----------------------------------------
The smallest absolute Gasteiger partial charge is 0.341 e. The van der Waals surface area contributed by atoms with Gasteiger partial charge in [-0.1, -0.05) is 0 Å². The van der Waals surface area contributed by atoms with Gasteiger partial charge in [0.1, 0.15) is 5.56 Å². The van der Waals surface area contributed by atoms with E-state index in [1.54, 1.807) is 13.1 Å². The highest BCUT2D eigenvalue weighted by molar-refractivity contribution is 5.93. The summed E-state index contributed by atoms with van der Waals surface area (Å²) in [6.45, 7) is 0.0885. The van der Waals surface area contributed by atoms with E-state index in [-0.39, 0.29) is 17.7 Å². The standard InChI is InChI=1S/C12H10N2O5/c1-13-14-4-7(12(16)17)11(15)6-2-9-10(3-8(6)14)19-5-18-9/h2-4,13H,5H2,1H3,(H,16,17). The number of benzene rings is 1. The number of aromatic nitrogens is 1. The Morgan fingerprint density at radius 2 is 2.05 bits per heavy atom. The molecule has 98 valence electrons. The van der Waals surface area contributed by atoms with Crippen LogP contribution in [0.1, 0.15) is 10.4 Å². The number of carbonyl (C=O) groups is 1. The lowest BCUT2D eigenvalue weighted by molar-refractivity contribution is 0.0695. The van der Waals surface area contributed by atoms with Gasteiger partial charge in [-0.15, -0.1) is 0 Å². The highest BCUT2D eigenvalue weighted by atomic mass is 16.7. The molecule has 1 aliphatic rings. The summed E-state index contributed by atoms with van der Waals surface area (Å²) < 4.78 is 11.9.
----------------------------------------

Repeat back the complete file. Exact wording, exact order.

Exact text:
The smallest absolute Gasteiger partial charge is 0.341 e. The van der Waals surface area contributed by atoms with Gasteiger partial charge in [-0.1, -0.05) is 0 Å². The van der Waals surface area contributed by atoms with Gasteiger partial charge in [0.1, 0.15) is 5.56 Å². The van der Waals surface area contributed by atoms with E-state index in [1.54, 1.807) is 13.1 Å². The highest BCUT2D eigenvalue weighted by molar-refractivity contribution is 5.93. The summed E-state index contributed by atoms with van der Waals surface area (Å²) in [6.45, 7) is 0.0885. The van der Waals surface area contributed by atoms with E-state index in [-0.39, 0.29) is 17.7 Å². The standard InChI is InChI=1S/C12H10N2O5/c1-13-14-4-7(12(16)17)11(15)6-2-9-10(3-8(6)14)19-5-18-9/h2-4,13H,5H2,1H3,(H,16,17). The number of benzene rings is 1. The number of aromatic nitrogens is 1. The Morgan fingerprint density at radius 2 is 2.05 bits per heavy atom. The molecule has 98 valence electrons. The van der Waals surface area contributed by atoms with Crippen LogP contribution in [0.1, 0.15) is 10.4 Å². The number of carbonyl (C=O) groups is 1. The lowest BCUT2D eigenvalue weighted by molar-refractivity contribution is 0.0695. The van der Waals surface area contributed by atoms with Gasteiger partial charge in [-0.15, -0.1) is 0 Å². The highest BCUT2D eigenvalue weighted by atomic mass is 16.7. The molecule has 1 aliphatic rings. The summed E-state index contributed by atoms with van der Waals surface area (Å²) < 4.78 is 11.9.